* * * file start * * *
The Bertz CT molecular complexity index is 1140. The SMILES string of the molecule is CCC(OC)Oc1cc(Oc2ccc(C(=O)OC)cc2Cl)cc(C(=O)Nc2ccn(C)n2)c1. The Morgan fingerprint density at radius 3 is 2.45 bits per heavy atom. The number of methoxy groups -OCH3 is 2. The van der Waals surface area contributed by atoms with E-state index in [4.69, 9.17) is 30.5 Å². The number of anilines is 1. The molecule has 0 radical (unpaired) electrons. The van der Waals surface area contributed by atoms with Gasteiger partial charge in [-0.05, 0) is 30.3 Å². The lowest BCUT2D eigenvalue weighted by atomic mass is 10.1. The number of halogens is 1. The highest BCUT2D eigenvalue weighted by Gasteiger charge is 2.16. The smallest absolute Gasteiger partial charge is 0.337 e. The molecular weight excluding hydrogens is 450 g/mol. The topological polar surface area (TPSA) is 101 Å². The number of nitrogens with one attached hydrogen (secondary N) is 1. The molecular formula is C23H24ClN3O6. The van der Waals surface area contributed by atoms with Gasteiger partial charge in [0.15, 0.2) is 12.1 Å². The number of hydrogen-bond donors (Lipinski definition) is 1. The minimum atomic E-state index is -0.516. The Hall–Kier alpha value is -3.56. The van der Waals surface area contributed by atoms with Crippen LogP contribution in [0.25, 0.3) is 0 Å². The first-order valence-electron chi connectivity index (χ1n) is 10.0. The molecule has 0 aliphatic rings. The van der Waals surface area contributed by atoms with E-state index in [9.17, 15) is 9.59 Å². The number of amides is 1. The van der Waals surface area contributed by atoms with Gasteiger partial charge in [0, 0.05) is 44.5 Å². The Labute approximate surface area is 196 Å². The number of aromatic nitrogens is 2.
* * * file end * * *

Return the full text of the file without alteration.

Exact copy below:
The Bertz CT molecular complexity index is 1140. The SMILES string of the molecule is CCC(OC)Oc1cc(Oc2ccc(C(=O)OC)cc2Cl)cc(C(=O)Nc2ccn(C)n2)c1. The Morgan fingerprint density at radius 3 is 2.45 bits per heavy atom. The number of methoxy groups -OCH3 is 2. The van der Waals surface area contributed by atoms with E-state index in [4.69, 9.17) is 30.5 Å². The number of anilines is 1. The molecule has 0 radical (unpaired) electrons. The van der Waals surface area contributed by atoms with Gasteiger partial charge in [-0.05, 0) is 30.3 Å². The lowest BCUT2D eigenvalue weighted by atomic mass is 10.1. The number of halogens is 1. The highest BCUT2D eigenvalue weighted by Gasteiger charge is 2.16. The smallest absolute Gasteiger partial charge is 0.337 e. The molecular weight excluding hydrogens is 450 g/mol. The topological polar surface area (TPSA) is 101 Å². The number of nitrogens with one attached hydrogen (secondary N) is 1. The molecular formula is C23H24ClN3O6. The van der Waals surface area contributed by atoms with Gasteiger partial charge in [0.15, 0.2) is 12.1 Å². The number of hydrogen-bond donors (Lipinski definition) is 1. The minimum atomic E-state index is -0.516. The Hall–Kier alpha value is -3.56. The van der Waals surface area contributed by atoms with Crippen LogP contribution in [0.25, 0.3) is 0 Å². The first-order valence-electron chi connectivity index (χ1n) is 10.0. The molecule has 0 aliphatic rings. The van der Waals surface area contributed by atoms with E-state index in [9.17, 15) is 9.59 Å². The number of amides is 1. The van der Waals surface area contributed by atoms with Gasteiger partial charge in [0, 0.05) is 44.5 Å². The Labute approximate surface area is 196 Å². The number of aromatic nitrogens is 2.